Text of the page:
Has been a thorn on Labour party's side throughout his career. Sat on the back benches opposing most. Now the boot's on the other foot, his not too pleased.

I reckon he played a clever game with Brexit vote hoping Tory party would split. Funny that, as it goes he's having double whammy issues of his own.

Do not think he is much of a leader or a politician to represent the people that he speaks so much of. :(
 

counter_violent

Legendary member
11,258 3,005
Agree strongly.

Has been a thorn on Labour party's side throughout his career. Sat on the back benches opposing most. Now the boot's on the other foot, his not too pleased.

I reckon he played a clever game with Brexit vote hoping Tory party would split. Funny that, as it goes he's having double whammy issues of his own.

Do not think he is much of a leader or a politician to represent the people that he speaks so much of. :(

I hope he does get re-elected, then Labour splits and they all end up in the wilderness for the next 30 years.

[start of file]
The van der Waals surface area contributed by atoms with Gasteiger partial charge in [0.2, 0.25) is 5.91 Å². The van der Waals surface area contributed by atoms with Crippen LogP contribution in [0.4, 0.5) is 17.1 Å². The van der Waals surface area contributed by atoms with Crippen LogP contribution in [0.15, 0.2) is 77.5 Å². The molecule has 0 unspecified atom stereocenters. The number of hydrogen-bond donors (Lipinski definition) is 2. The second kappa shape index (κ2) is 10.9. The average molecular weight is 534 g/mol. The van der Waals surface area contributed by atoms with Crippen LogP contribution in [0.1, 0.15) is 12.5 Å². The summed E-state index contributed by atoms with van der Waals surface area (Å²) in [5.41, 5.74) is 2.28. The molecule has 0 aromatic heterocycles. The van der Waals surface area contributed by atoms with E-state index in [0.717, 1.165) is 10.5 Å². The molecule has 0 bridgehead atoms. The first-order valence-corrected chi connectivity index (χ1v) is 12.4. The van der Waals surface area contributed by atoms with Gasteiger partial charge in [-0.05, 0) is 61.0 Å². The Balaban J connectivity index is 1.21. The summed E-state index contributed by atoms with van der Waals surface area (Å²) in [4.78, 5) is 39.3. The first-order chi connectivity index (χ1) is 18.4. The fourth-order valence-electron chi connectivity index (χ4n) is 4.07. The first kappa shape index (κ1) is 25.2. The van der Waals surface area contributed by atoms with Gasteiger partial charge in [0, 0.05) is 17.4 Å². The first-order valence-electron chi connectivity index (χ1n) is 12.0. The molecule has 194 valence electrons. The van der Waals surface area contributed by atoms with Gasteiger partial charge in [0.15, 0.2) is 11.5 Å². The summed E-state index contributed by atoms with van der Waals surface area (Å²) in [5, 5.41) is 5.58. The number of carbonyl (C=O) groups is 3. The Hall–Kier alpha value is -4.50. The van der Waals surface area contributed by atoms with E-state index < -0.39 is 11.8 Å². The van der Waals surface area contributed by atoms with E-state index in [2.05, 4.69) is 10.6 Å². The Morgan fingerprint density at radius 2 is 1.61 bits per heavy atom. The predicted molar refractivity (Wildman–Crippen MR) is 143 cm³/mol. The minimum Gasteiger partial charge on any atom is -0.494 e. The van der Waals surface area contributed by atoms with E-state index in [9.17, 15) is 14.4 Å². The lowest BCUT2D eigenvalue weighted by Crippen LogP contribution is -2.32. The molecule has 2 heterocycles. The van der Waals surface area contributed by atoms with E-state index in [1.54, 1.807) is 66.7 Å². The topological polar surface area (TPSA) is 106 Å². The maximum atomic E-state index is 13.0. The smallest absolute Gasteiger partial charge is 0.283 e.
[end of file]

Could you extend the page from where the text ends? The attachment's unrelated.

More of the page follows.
The party has little to no talent these days.

Even when they were in office, the inevitable disaster followed as is always the case.
 
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Mr. Charts

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An infantile, unworldly politician who never grew up beyond his hero, Wolfie in "Citizen Smith", spiked with a typical Trotskyist viciousness.
 
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Atilla

Legendary member
19,790 3,083
I hope he does get re-elected, then Labour splits and they all end up in the wilderness for the next 30 years.

The party has little to no talent these days.